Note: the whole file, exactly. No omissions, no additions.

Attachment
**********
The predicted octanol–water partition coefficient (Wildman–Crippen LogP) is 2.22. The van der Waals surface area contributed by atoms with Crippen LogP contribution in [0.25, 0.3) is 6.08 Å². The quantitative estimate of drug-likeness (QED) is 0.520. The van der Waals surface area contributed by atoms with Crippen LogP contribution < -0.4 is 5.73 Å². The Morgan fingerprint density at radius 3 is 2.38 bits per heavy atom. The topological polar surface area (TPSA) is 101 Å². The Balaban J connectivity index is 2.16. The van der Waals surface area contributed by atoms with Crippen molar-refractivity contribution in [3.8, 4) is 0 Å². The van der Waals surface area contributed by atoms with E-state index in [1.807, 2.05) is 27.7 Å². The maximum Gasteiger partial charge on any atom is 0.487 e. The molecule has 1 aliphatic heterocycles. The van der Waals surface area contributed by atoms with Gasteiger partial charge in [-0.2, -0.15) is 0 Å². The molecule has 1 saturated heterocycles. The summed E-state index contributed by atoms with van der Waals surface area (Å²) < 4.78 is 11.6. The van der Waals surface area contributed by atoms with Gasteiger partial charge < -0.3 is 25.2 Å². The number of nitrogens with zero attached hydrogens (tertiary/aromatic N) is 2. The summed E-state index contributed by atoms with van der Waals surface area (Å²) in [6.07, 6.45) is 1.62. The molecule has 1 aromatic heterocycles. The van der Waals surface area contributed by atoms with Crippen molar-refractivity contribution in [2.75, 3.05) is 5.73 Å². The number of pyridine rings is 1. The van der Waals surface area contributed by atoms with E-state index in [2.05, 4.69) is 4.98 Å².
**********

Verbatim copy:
The predicted octanol–water partition coefficient (Wildman–Crippen LogP) is 2.22. The van der Waals surface area contributed by atoms with Crippen LogP contribution in [0.25, 0.3) is 6.08 Å². The quantitative estimate of drug-likeness (QED) is 0.520. The van der Waals surface area contributed by atoms with Crippen LogP contribution < -0.4 is 5.73 Å². The Morgan fingerprint density at radius 3 is 2.38 bits per heavy atom. The topological polar surface area (TPSA) is 101 Å². The Balaban J connectivity index is 2.16. The van der Waals surface area contributed by atoms with Crippen molar-refractivity contribution in [3.8, 4) is 0 Å². The van der Waals surface area contributed by atoms with E-state index in [1.807, 2.05) is 27.7 Å². The maximum Gasteiger partial charge on any atom is 0.487 e. The molecule has 1 aliphatic heterocycles. The van der Waals surface area contributed by atoms with Gasteiger partial charge in [-0.2, -0.15) is 0 Å². The molecule has 1 saturated heterocycles. The summed E-state index contributed by atoms with van der Waals surface area (Å²) < 4.78 is 11.6. The van der Waals surface area contributed by atoms with Gasteiger partial charge < -0.3 is 25.2 Å². The number of nitrogens with zero attached hydrogens (tertiary/aromatic N) is 2. The summed E-state index contributed by atoms with van der Waals surface area (Å²) in [6.07, 6.45) is 1.62. The molecule has 1 aromatic heterocycles. The van der Waals surface area contributed by atoms with Crippen molar-refractivity contribution in [2.75, 3.05) is 5.73 Å². The number of pyridine rings is 1. The van der Waals surface area contributed by atoms with E-state index in [2.05, 4.69) is 4.98 Å².